Recently the senior class voted on prom themes and there was also an additional field requesting people to select their friends. This was going to be used as an attempt to forecast possible winners of prom king and queen. My theory was that by using PageRank, an algorithm that Google uses to rank importance of a website, to determine the “most popular” people and thereby predict who will win prom king and queen.
- tried to survey people of their friends
- use pagerank on the resulting graph determine most popular and predict prom king and queen winners
- failed: not enough participants, people didn’t understand why, PageRank doesn’t seem to correlate with popularity.
- other ideas?
Of the 209 seniors, 104 people voted on prom themes. There were three themes and each person was allowed to put a number for each theme between 1 and 10. The reason for this, rather than a first choice, second choice, third choice system was because some people feel adamantly about one about and really don’t want the other options, while some could careless. Those who careless generally give the themes about the same score, whereas those that really don’t want one theme can give it a low score relative to others. I had many 1,10,1 kinds of votes, and a number of 6,7,8 kinds of votes. Clearly some people felt stronger about this than others (I should’ve graphed participation between girls and boys, I’ll do that tomorrow). To determine the prom theme, the scores were averaged and the highest average was chosen.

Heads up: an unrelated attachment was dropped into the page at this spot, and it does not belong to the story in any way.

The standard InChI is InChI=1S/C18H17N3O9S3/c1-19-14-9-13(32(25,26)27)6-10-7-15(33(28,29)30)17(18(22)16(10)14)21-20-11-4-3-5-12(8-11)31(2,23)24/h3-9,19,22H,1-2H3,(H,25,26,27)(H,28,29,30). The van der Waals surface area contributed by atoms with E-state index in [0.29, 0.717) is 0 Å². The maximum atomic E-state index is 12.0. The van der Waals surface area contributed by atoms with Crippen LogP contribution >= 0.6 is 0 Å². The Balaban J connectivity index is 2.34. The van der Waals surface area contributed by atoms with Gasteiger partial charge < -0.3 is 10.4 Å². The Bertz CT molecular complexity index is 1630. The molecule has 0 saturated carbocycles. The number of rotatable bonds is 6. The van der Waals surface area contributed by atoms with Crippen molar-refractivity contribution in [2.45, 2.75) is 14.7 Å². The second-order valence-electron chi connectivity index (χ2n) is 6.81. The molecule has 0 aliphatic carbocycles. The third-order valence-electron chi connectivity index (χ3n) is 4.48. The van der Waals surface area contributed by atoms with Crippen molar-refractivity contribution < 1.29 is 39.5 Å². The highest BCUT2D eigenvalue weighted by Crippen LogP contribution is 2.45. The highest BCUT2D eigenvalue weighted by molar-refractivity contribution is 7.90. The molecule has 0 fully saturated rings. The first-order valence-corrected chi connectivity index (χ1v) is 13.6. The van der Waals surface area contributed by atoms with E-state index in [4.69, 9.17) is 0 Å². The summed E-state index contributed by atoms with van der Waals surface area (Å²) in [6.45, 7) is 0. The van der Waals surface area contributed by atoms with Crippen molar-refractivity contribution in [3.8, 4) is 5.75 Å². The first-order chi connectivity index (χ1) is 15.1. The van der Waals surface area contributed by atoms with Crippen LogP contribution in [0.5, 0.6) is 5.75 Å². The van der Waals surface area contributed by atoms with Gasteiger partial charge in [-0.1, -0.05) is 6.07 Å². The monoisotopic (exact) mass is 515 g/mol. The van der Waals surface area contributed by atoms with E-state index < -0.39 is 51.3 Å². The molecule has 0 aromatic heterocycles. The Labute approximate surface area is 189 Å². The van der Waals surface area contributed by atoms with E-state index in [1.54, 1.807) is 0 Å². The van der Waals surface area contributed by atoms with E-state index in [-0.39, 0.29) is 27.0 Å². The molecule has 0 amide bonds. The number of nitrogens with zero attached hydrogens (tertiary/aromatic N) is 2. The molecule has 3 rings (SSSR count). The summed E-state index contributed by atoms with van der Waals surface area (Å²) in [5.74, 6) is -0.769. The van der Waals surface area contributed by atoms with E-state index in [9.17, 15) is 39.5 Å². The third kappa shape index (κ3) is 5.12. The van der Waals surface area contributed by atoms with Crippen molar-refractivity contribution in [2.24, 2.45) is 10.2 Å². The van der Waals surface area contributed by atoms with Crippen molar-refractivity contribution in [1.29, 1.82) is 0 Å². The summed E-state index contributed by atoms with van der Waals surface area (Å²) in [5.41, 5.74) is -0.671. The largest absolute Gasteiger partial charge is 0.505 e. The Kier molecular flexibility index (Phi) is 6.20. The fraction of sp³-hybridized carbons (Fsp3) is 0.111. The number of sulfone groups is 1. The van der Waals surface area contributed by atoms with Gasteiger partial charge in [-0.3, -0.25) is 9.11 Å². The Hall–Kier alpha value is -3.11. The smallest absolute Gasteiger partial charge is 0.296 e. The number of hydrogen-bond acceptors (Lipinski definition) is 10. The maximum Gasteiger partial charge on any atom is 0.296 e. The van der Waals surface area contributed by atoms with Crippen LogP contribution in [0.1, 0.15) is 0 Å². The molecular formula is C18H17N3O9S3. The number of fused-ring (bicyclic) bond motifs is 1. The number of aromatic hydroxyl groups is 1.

Now while less than half the class voted (almost half), the results are representative of the class. There was a clear theme which had a higher average than the other two, thus a complete class participation wouldn’t likely change the outcome (also those who didn’t vote didn’t care enough about the theme anyway).
At the bottom of the voting form was something for the voter to select all of their friends. The form required at least 3 friends to be selected. AT LEAST, most people only selected 3 friends and then submitted their vote. On a side note this says something about how attentive people read when they are directed from Facebook, or it may be that people didn’t have much time to list their friends (though there was a quick search as you type box).
I ran PageRank on this (initially the R implementation and then I coded my own) friend graph. While I got results of who the “most popular” people were, the results aren’t very conclusive. While the prom voting is, because those are simple stats, doing PageRank on a graph requires most of the graph, ideally the whole graph. With only half of the graph, the results are inconclusive.
Further, PageRank is useful for determining “good quality” web pages because it uses link data, what pages other people link to, to determine good pages. I don’t know if this analogy can apply to people, or at least I’m not sure of how to interpret this. When the “links” are friendship lines, what is being determined by finding the highest ranking people with PageRank? Most friendly, most popular, most influential? I’m not sure and I’d like to know your thoughts on this.